Advertising Mogadishu style: Somali artist's charming murals on over 100 shops draw customers in

Brightly coloured murals allow potential customers to see what is on offer inside shops that don't have large display windows.

Garish paintings of wide open mouths and extracted teeth adorn the walls of a building in Mogadishu, alerting passersby to the presence of a dental clinic. This is just one of more than 100 shopfronts across Mogadishu painted by Somalian mural artist Muawiye Hussein Sidow, better known as "Shik Shik".

Somali dentist Hassan Ali, 35, sits inside his dental clinic in the Hamarweyne district of Mogadishu, decorated with murals by Shik ShikFeisal Omar/Reuters

Store-front murals are a common form of advertising in Mogadishu, allowing people to see what is on offer inside shops that don't have large display windows. Sidow's work has a hand-drawn simplicity, a contrast to the airbrushed artworks of big business. His murals usually involve bright, eye-catching colours. Some pieces stretch over several metres.

Muawiye Hussein Sidow, also known as Shik Shik, stands in front of a mural he painted on a shop wall in MogadishuFeisal Omar/Reuters
A mural on a shop front in the Hamarweyne district of Mogadishu depicts electrical appliances, cosmetics and general goods for saleFeisal Omar/Reuters
A mural illustrating educational classes is seen on the outside of a building in the Wabari district of MogadishuFeisal Omar/Reuters
A mural on the wall of a fast food store illustrates food and drinks in the Wabari district of MogadishuFeisal Omar/Reuters
A mural shows spare parts for vehicles on a wall of a shop in the Hodan district of MogadishuFeisal Omar/Reuters
A mural depicting gas canisters and appliances is seen on a wall of a shop in the Hodan district of MogadishuFeisal Omar/Reuters
A mural on a beauty salon in the Hodan district of MogadishuFeisal Omar/Reuters
A mural on a shop front in the Hamarweyne district of Mogadishu shows a PlayStation 3Feisal Omar/Reuters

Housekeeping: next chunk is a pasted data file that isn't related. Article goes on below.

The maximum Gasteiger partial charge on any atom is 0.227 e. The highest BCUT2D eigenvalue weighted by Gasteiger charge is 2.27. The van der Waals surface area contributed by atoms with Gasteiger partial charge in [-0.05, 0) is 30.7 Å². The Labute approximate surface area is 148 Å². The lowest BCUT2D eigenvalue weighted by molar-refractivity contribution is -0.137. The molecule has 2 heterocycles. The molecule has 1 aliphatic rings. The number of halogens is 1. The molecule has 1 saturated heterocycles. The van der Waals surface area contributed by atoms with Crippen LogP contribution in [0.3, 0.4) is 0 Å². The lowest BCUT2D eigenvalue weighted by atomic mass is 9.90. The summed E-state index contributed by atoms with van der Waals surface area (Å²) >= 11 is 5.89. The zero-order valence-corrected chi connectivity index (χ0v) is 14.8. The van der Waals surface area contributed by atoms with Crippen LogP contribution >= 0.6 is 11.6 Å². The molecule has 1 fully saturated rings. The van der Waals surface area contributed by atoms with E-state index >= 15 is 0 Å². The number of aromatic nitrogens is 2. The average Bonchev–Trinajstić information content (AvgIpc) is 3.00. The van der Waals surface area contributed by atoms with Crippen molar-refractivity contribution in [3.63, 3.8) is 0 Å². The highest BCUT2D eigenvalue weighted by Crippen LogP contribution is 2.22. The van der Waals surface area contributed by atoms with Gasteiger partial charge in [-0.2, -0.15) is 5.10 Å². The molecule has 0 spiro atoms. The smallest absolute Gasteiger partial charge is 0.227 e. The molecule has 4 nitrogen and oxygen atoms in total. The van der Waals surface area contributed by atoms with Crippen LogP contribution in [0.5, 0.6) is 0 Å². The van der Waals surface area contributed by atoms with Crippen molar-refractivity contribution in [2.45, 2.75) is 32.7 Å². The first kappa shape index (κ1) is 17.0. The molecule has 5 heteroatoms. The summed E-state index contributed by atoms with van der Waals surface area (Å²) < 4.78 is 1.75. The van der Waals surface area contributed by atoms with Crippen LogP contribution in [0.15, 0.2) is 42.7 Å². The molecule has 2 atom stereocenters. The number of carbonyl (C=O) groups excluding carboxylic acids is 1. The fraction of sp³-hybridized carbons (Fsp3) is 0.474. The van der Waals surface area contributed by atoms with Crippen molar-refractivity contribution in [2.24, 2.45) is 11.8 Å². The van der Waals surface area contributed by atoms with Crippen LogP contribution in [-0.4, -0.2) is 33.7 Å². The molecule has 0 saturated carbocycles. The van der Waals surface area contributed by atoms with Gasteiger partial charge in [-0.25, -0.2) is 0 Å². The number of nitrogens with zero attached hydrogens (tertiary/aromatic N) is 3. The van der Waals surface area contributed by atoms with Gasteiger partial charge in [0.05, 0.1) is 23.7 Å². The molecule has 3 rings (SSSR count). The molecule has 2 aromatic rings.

A mural on a shop front in the Wabari district of Mogadishu depicts electrical appliancesFeisal Omar/Reuters
A mural on a shop front in the Hamarweyne district of Mogadishu shows traditional Somali tools and equipmentFeisal Omar/Reuters
A mural on the wall of a shop in the Hamarweyne district of Mogadishu depicts electrical appliances, cosmetics and beveragesFeisal Omar/Reuters
A mural illustrating electronic appliances is seen on a wall of a shop in the Hamarweyne district of MogadishuFeisal Omar/Reuters

Sidow's father was a commercial artist, who passed his knowledge and skills on to his son. Now 31, Sidow took over his father's business in 1998 and his painting supports not only his own family, but helps sustain his dad as well as many others.

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The Shik Shik Arts studio, in the Hamarweyne district of Mogadishu, has a mural depicting lionsFeisal Omar/Reuters

He told Reuters he has become an art teacher, and has passed along his skills to others who have gone on to make a living in the same industry. Sidow said he never duplicated murals and that inspiration came from Somali daily life. Aside from feeding his family and brightening up the urban landscape, he has further artistic ambitions: "God willing, I hope I will also make pictures in the neighbouring countries," he told Reuters.

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